PASEO Program Adventure—Day 38: Huanchaco, Peru

This morning (Monday), we had our class on DBT (Terapia Conductual Dialéctica), which focused on chain analysis—an integral part of this type of therapy. Chain analysis looks at the ineffective behavior an individual has conducted, in addition to the precipitating event that led to the behavior. From there, vulnerabilities surrounding the behavior and event are explored, as well as consequences stemming from the behavior, and links in between (such as actions, bodily sensations, cognitions, events, and feelings). While it’s definitely not easy being cognizant of each link when analyzing a behavior or triggering event, practicing this type of thinking and analysis regarding our actions truly helps us be more mindful of our behaviors and ways in which we can improve and react to situations differently in the future.

We also learned about validation, and the importance behind this seemingly simply concept. More often than not, we tend to respond to dilemas that others are facing by trying to fix their problems or simplify the situation. Has anyone ever told you that what you’re experiencing isn’t really all that difficult, or that you’ve overcome similar (or harder) situations before, so you’ll figure out a way to do the same once again? While the latter statement may in fact be true, it’s not exactly the response we’re always looking for. In fact, for some, this type of “validation” may lead to experiencing self-doubt in how the individual reacts to and handles trying situations.

So how do we validate what an individual is going through? Instead of trying to solve or minimize their problem, we just need to be attentive and truly listen to what they are saying. While it’s much easier to jump in and interrupt with our perceived “wisdom,” active listening will go even further and make an even greater impact.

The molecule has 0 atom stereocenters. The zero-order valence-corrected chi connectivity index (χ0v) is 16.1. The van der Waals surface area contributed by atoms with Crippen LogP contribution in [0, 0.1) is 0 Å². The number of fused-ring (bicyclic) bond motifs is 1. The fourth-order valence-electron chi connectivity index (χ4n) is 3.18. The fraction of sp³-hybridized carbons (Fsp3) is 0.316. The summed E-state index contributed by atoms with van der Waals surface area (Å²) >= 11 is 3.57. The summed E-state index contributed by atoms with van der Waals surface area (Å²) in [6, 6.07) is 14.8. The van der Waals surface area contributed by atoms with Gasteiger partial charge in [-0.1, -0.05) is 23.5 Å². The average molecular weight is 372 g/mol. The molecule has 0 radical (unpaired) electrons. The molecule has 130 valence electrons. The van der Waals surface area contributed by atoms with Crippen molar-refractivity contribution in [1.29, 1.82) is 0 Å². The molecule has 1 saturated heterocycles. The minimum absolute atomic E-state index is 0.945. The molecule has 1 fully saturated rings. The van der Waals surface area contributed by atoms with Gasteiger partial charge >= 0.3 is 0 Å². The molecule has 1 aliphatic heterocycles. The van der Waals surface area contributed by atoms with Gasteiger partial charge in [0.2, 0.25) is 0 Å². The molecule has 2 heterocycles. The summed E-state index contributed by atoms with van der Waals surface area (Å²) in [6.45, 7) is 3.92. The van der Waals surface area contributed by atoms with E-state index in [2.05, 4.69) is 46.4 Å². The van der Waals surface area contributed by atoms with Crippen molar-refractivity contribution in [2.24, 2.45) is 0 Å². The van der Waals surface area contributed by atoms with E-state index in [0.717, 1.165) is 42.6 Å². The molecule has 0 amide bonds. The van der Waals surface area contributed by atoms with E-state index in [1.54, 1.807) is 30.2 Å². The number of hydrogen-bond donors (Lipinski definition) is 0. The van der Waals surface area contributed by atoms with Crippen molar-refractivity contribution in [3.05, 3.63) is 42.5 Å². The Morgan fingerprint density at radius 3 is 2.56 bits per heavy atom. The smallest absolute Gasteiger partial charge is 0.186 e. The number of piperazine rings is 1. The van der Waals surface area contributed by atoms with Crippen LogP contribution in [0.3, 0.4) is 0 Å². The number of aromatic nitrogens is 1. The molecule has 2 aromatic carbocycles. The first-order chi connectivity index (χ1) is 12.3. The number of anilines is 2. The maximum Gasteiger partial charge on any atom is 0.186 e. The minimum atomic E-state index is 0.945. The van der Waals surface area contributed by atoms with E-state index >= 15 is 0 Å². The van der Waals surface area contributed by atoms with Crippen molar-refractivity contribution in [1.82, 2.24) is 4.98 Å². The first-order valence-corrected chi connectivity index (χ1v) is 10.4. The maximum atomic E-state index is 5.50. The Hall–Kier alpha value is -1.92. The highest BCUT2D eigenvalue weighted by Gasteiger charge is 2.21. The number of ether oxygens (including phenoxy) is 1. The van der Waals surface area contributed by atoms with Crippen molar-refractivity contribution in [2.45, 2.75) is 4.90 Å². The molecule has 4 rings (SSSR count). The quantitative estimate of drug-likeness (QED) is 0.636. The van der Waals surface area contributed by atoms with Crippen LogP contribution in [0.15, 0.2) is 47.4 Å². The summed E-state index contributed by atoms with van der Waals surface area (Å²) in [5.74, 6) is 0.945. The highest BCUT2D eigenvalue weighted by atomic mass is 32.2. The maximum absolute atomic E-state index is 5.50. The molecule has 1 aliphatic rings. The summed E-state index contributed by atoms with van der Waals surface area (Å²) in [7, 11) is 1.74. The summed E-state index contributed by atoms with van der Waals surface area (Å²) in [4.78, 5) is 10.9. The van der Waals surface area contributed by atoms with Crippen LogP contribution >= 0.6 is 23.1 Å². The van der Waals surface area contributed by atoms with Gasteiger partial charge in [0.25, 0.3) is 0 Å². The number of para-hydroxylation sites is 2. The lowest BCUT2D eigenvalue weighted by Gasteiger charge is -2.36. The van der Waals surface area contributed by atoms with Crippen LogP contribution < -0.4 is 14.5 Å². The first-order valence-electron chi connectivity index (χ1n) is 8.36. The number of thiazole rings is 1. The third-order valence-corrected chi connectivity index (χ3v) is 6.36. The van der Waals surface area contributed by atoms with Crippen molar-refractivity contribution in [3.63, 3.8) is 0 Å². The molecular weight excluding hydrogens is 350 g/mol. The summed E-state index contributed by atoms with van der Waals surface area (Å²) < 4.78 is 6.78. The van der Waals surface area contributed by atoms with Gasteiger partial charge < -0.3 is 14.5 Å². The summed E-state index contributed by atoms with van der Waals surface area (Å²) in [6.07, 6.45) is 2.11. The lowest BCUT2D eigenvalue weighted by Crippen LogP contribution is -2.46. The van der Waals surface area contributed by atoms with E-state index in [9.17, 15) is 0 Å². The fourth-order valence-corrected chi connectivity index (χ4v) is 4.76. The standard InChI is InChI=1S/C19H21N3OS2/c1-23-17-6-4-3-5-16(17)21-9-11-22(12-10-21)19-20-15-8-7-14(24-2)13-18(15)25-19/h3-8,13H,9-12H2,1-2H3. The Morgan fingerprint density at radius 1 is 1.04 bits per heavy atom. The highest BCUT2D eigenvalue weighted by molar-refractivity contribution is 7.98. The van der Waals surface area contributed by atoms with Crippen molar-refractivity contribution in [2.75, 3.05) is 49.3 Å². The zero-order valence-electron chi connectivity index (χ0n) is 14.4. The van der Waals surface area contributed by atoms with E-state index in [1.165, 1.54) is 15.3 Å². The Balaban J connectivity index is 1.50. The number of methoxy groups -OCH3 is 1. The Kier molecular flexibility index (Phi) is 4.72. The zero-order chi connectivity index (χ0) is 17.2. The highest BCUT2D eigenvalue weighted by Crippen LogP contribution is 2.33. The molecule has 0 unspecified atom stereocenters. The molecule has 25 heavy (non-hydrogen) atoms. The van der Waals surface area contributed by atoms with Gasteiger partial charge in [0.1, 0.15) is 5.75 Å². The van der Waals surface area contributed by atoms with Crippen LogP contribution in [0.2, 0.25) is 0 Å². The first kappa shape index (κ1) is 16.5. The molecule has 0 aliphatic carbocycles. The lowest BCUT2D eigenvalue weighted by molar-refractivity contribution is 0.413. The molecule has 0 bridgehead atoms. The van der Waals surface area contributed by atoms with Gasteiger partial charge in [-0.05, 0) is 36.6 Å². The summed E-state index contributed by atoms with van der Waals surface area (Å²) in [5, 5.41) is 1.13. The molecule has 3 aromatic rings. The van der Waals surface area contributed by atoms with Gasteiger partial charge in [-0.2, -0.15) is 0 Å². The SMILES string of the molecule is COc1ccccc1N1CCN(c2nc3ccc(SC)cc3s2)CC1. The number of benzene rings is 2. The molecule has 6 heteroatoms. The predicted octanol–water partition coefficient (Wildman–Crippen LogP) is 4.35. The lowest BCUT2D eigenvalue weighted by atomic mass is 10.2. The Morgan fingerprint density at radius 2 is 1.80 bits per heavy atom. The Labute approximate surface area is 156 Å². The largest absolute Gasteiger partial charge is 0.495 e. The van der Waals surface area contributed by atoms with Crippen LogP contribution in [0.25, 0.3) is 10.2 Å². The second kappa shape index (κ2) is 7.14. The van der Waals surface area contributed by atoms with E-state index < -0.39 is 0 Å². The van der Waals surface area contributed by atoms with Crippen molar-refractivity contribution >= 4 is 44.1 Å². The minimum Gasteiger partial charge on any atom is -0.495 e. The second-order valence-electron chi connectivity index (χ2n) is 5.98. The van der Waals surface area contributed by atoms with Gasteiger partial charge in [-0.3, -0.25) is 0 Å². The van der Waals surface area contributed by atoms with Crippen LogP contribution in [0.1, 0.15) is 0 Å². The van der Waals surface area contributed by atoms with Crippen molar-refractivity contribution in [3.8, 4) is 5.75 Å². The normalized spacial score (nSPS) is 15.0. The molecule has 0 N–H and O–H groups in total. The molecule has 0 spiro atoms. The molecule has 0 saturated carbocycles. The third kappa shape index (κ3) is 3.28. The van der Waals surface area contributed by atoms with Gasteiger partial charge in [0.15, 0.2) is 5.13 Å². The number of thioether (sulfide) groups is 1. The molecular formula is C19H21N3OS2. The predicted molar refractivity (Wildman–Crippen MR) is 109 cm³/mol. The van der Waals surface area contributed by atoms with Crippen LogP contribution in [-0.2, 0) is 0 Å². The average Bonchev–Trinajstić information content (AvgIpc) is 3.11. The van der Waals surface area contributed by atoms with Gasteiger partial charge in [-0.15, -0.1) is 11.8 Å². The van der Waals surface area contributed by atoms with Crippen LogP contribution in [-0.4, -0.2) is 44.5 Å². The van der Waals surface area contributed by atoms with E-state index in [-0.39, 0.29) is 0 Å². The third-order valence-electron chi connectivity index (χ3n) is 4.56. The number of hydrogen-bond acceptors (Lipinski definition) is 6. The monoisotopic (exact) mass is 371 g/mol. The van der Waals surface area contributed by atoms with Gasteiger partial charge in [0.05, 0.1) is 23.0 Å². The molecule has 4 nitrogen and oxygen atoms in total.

We were left with a quote in our class that truly resonated. It translates to something along the lines of: “Sometimes we simply need someone to be with us, not to solve our problems or anything in particular—just to make us feel that we have their support and that we are important to them.” That right there is the simplest form of validation. More often than not, all we really need is somebody to listen to us. And in that moment alone, when we have that person’s undivided attention and support, we can feel validated and supported in whatever it is that we may be experiencing.

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The Hug Award

The HUG Award

Hope Unites Globally

I have been nominated by Jen from Step On A Crack…or Break Your Mother’s Back for the HUG Award.

Jen is one of the many people who brings joy and wisdom into the blogging community through her insightful comments and great pots. I would highly recommend checking out Jen’s blog because not only is it an awesome read, but if you haven’t already met Jen, then you’re missing out! Thanks again for this amazing award!

For more information on this award, please visit:http://ahopefortoday.com/2012/01/14/hope-unites-globally-hug-award-guidelines/

I would like to give the following blogs a very big HUG for their insight, encouragement, and wisdom. Each of these bloggers make the writing process beyond enjoyable, and they all provide us with the gift of their blog, and for that, I could not be more thankful.

http://poetryandpersistence.com/

http://lostupabove.wordpress.com/

http://braininjuryselfrehabilitation.com/

http://hodgepodge4thesoul.wordpress.com/

http://50yearproject.wordpress.com/

http://ginlemonade.wordpress.com/

http://mamasgottabake.wordpress.com/

http://somethingville.com/

http://findingmyworth.wordpress.com/

Thank you for all that you do.

Best, Dan